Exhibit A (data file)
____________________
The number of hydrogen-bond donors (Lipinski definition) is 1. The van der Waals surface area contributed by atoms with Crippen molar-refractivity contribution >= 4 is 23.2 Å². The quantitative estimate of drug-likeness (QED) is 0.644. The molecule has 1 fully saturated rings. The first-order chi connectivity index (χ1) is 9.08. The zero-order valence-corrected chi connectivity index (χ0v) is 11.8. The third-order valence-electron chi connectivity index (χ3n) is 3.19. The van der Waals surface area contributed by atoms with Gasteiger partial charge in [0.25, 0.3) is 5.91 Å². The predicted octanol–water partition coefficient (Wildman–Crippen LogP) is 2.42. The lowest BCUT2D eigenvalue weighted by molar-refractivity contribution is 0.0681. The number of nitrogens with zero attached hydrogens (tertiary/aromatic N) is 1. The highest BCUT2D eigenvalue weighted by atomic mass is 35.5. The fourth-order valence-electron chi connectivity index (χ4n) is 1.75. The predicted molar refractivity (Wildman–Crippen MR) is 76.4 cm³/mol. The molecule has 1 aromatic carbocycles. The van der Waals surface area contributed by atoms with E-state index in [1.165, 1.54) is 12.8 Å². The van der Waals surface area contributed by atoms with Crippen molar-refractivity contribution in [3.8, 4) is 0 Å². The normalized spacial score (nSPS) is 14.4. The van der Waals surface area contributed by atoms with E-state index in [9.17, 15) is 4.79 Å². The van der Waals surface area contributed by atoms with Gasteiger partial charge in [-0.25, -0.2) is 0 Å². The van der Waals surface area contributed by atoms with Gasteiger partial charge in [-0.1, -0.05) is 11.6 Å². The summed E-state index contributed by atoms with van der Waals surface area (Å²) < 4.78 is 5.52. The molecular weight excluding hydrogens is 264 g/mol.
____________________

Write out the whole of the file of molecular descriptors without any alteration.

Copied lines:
The number of hydrogen-bond donors (Lipinski definition) is 1. The van der Waals surface area contributed by atoms with Crippen molar-refractivity contribution >= 4 is 23.2 Å². The quantitative estimate of drug-likeness (QED) is 0.644. The molecule has 1 fully saturated rings. The first-order chi connectivity index (χ1) is 9.08. The zero-order valence-corrected chi connectivity index (χ0v) is 11.8. The third-order valence-electron chi connectivity index (χ3n) is 3.19. The van der Waals surface area contributed by atoms with Gasteiger partial charge in [0.25, 0.3) is 5.91 Å². The predicted octanol–water partition coefficient (Wildman–Crippen LogP) is 2.42. The lowest BCUT2D eigenvalue weighted by molar-refractivity contribution is 0.0681. The number of nitrogens with zero attached hydrogens (tertiary/aromatic N) is 1. The highest BCUT2D eigenvalue weighted by atomic mass is 35.5. The fourth-order valence-electron chi connectivity index (χ4n) is 1.75. The predicted molar refractivity (Wildman–Crippen MR) is 76.4 cm³/mol. The molecule has 1 aromatic carbocycles. The van der Waals surface area contributed by atoms with E-state index in [1.165, 1.54) is 12.8 Å². The van der Waals surface area contributed by atoms with Crippen molar-refractivity contribution in [3.8, 4) is 0 Å². The normalized spacial score (nSPS) is 14.4. The van der Waals surface area contributed by atoms with E-state index in [9.17, 15) is 4.79 Å². The van der Waals surface area contributed by atoms with Gasteiger partial charge in [-0.25, -0.2) is 0 Å². The van der Waals surface area contributed by atoms with Gasteiger partial charge in [-0.1, -0.05) is 11.6 Å². The summed E-state index contributed by atoms with van der Waals surface area (Å²) < 4.78 is 5.52. The molecular weight excluding hydrogens is 264 g/mol.